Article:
Authorities say no plane debris at site of satellite images - KPLC 7 News, Lake Charles, Louisiana

Authorities say no plane debris at site of satellite images

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The Chinese government has released satellite images of what may be debris from the missing Malaysia Airlines flight. (Source: SASTIND/CNN) The Chinese government has released satellite images of what may be debris from the missing Malaysia Airlines flight. (Source: SASTIND/CNN)
This map shows the area where the debris was found, in the South China Sea between Vietnam and Malaysia. (Source This map shows the area where the debris was found, in the South China Sea between Vietnam and Malaysia. (Source
The satellite images taken Sunday but not released until Wednesday were not of the missing flight, authorities said. (Source: SASTIND/CNN) The satellite images taken Sunday but not released until Wednesday were not of the missing flight, authorities said. (Source: SASTIND/CNN)
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(RNN) - The Chinese government has released satellite images that may show debris from missing Malaysia Airlines Flight 370.

However, Malaysian and Vietnamese authorities say there is no debris at that site, which had been previously searched.

Azharuddin Abdul Rahman, the Malaysian civil aviation chief, said that no debris had been found at that site, according to the Associated Press.

The photos, found on the website for the Chinese State Administration for Science, Technology and Industry for National Defense (SASTIND), show what appears to be floating objects in the South China Sea, according to CNN.

The satellite images were taken Sunday local time, the day after the plane went missing, but not released until Wednesday. The debris shown is of "three suspected floating objects" of large, varying sizes of approximately 13 by 18 meters, 14 by 19 meters and 24 by 22 meters.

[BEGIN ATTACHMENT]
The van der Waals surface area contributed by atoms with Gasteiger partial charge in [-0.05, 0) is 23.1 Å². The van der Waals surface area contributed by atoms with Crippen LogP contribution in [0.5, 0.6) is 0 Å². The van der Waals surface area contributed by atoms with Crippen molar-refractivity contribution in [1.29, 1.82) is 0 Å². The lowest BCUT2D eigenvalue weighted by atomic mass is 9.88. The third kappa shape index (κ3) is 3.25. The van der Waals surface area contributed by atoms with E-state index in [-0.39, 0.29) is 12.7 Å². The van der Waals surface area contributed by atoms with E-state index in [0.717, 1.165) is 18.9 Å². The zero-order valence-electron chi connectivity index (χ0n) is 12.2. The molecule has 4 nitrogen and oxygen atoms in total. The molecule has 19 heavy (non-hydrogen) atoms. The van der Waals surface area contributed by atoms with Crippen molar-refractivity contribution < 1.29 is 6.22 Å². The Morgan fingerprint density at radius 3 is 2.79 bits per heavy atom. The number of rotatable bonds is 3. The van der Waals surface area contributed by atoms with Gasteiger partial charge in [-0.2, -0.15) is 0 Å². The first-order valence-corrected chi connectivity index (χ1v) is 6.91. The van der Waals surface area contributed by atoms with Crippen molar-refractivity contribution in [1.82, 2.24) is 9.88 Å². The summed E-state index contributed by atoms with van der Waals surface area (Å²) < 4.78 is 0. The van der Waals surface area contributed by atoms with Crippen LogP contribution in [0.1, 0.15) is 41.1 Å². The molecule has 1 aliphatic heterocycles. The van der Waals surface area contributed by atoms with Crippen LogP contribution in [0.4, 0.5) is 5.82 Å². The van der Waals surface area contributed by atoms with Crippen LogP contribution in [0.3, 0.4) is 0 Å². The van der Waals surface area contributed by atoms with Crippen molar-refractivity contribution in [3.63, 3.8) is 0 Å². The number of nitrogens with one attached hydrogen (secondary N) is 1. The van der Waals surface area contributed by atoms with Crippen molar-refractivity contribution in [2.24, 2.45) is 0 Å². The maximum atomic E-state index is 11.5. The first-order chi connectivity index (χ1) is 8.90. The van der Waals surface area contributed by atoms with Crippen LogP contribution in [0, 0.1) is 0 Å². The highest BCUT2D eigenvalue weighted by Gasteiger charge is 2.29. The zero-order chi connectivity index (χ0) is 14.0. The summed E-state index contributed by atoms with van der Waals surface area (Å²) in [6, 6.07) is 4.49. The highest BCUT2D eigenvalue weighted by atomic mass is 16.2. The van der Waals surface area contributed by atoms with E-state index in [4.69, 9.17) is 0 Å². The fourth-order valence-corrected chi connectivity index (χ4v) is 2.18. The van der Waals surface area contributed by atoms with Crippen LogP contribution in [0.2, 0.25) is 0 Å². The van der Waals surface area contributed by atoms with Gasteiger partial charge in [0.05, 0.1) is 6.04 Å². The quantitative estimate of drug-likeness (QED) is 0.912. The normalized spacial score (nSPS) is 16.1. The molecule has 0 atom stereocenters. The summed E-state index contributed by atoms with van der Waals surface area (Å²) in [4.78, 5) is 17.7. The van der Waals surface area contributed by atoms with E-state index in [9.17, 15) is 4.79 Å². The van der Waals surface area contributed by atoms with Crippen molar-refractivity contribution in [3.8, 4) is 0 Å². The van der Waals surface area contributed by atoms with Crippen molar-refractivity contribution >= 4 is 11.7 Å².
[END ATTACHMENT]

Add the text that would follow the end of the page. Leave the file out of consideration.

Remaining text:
The SASTIND puts the wreckage in waters northeast of where the flight departed in Malaysia's capital and south of Vietnam.

The plane, carrying 239 passengers, went missing on March 8 en route to Beijing, China from Kuala Lumpur, Malaysia. Two-thirds of the passengers on the flight are Chinese.

The Boeing 777 was carrying passengers from 14 different countries, including three Americans.

The 777 is considered one of the safest, most well-built aircrafts in commercial flight and first entered service in 1995.

The pilot, Cpt. Zaharie Ahmad Shah, 53, joined Malaysia Airlines in 1981, logging more than 18,000 flight hours. The first officer, Fariq Ab Hamid, 27, logged more than 2,700 flight hours. 

Some experts have come out and refuted the idea that the images seen in the satellite photos are of the plane. On CNN's Erin Burnett: Out Front, former NTSB director Tom Hauter said he didn't believe the images were of Flight 370.

"It doesn't [look like the plane]," Hauter said. "Just by the size, any aircraft structure that size will sink – 70 by 70 feet, 70 by 40 feet is too big. It will sink. It wouldn't float like this. You got to trace down everything. You have to look at everything that couples. Certainly, you need to find and verify what this is, but I would be surprised if it's a piece of the airplane."

In total, 42 ships and 39 planes from 12 different countries are working together on the search, according to CNN.

Follow me on Twitter @TanitaG_RNN.

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